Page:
Health and well-being: just a passing fad?
No, it is creating blurred lines between most sectors & here to stay. Here are the top 3 reasons why:
This trend will multiply
This trend is set to multiply. We’re much more pro-active about health these days and we learn from a young age about healthy living. I remember my old school lunch box with a sandwich, diluting orange, a bag of crisps and a bar of chocolate. As a parent today I’d be shocked if our schools allowed this in their healthy eating policy. But perhaps even more importantly, this trend cannot go away because our culture is also reacting to the intense pressure on health systems from preventable illnesses. Our lifestyles are having an impact on our health and wellbeing and in the end our health and wellbeing dictates more and more of our consumer choices.
Consumers are curating their own health and wellbeing
Today consumers are making calculated choices about what they eat and drink with 59% of Irish people claiming to be health conscious of what they eat and drink. Credit and debit systems abound where consumers eat healthily and exercise on certain days to make up for others. That’s why we see a contrasting trend towards indulgence – if they’re going to make an indulgent choice, consumers want it to be worth it! Irish consumers are also being selective about when they go to the doctor with only 20% saying they would do so for a minor ailment, while others would google their symptoms and self-diagnose (19%) and 25% would go to a pharmacist.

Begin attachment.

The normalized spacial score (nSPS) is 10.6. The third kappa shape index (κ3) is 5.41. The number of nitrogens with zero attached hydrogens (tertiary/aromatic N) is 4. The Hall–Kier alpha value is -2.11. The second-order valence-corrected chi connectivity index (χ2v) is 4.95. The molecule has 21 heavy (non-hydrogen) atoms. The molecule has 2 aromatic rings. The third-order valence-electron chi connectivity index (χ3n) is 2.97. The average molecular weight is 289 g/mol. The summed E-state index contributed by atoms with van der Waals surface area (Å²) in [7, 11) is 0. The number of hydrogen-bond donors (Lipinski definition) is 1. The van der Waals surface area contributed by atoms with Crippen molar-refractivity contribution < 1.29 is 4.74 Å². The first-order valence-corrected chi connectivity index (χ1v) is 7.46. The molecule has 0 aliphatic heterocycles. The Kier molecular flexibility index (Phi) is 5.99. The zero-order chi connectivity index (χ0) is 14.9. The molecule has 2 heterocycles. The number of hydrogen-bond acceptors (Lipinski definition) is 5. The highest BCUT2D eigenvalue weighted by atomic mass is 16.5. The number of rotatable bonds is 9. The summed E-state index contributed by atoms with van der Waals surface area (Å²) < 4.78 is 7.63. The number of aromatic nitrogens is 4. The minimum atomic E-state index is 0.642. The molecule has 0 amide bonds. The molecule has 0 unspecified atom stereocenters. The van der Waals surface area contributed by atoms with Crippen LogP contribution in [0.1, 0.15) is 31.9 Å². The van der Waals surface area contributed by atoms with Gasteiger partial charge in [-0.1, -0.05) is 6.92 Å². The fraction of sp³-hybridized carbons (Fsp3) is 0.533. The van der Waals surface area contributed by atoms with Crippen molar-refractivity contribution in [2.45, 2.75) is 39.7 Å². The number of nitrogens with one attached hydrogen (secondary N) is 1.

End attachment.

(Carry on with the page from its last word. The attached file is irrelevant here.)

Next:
Brands that are ‘fit for purpose’ are winning
We see more and more established brands wondering why they’re losing relevance, why new brands are flourishing. Often these new brands have a wellbeing offering that is tapping into this consumer trend. Of course brands need to keep true to themselves, but if you are starting to see your brand slip away because of this trend, what are you willing to do differently in the future?
How well would your brand stack up to a health & wellness check? Our Spark Flexi-track product uses quantitative and qualitative research methods such as in-depth interviews and surveys. Alternatively, you can call for an informal chat on +44 (0) 113 487 2742 or use our Contact Form to get in touch.